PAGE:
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Ex-Labor Minister makes accusations
Taiwan News, Staff Writer
2014-07-25 05:28 PM
TAIPEI (Taiwan News) – Former Labor Minister Pan Shi-wei said in an online statement Friday that while in government, he had formed an obstacle to other people making money.

Premier Jiang Yi-huah approved Pan’s offer of resignation Thursday evening, the day after Next Magazine reported the minister had an affair with a secretary. Pan denied the affair, but nevertheless phoned Jiang to tender his resignation.

Writing online Friday, Pan said it was scary how the civil service and private interests close to the ruling Kuomintang could stick closely together. As a minister, he had been standing in the way of some people making profits, he wrote, without elaborating.

He also commented on Thursday’s events, when he had offered his resignation to Jiang and the premier had accepted.

Pan said that after phone calls, he met Jiang personally near noon after the end of the regular weekly Cabinet meeting, which he did not attend. He said he had not agreed yet to tender his resignation, but would further evaluate a decision.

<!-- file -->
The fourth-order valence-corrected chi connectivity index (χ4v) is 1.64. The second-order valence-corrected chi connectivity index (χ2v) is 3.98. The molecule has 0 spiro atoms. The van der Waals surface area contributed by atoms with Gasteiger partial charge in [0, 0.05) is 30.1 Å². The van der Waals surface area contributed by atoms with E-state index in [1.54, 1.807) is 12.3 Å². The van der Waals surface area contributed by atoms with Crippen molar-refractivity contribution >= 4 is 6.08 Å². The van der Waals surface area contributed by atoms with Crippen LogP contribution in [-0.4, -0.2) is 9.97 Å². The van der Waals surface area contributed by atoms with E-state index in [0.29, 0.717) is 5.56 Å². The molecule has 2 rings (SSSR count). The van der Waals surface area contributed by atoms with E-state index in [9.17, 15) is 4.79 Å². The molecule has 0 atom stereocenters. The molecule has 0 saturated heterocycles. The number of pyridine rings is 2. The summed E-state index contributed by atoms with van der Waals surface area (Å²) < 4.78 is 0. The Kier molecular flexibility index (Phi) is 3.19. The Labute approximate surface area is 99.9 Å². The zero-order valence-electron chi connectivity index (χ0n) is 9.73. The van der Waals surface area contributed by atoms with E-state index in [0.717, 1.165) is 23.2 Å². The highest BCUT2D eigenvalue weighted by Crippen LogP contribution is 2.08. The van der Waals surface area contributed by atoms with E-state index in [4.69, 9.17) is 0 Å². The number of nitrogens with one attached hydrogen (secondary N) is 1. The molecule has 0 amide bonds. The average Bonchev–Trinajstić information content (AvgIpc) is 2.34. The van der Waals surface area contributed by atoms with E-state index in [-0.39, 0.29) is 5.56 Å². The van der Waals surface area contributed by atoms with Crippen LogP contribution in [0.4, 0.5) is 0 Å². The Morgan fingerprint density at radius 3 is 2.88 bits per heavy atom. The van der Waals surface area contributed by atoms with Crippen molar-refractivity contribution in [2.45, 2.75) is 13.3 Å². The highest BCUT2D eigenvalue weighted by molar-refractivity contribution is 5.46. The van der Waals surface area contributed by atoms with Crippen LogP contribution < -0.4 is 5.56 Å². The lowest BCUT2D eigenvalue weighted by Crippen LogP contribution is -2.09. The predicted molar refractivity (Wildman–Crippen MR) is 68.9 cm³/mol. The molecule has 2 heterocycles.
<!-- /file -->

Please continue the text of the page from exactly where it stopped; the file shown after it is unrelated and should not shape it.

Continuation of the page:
Even though both sides agreed not to reveal any details about the eventual resignation, at noon the government spokesman said Pan had given a verbal offer of resignation, the former minister said.

He said that as he went to visit the premier, Central Bank Governor Perng Fai-nan hinted the allegations against Pan likely came from inside his ministry.

Pan wrote online that instead of using the media, the government should do more to give citizens the feeling it was on their side. He also expressed relief at having left government, because it would mean he could speak more openly.

Pan spent 158 days as the first head of the new Ministry of Labor, which replaced the former Council of Labor Affairs. After his resignation was announced Thursday, his duties were taken over by a deputy, Hao Feng-ming.

Pan’s departure, following the resignation of Education Minister Chiang Wei-ling and of Hakka Affairs Minister Huang Yu-chen, might lead to a larger Cabinet reshuffle, reports said. The way the changes were handled and the identity of the appointees might influence the campaign for the November 29 regional and local elections, in which the KMT faces an uphill battle to hold on to a majority of county magistrate and city mayoral seats, reports said.

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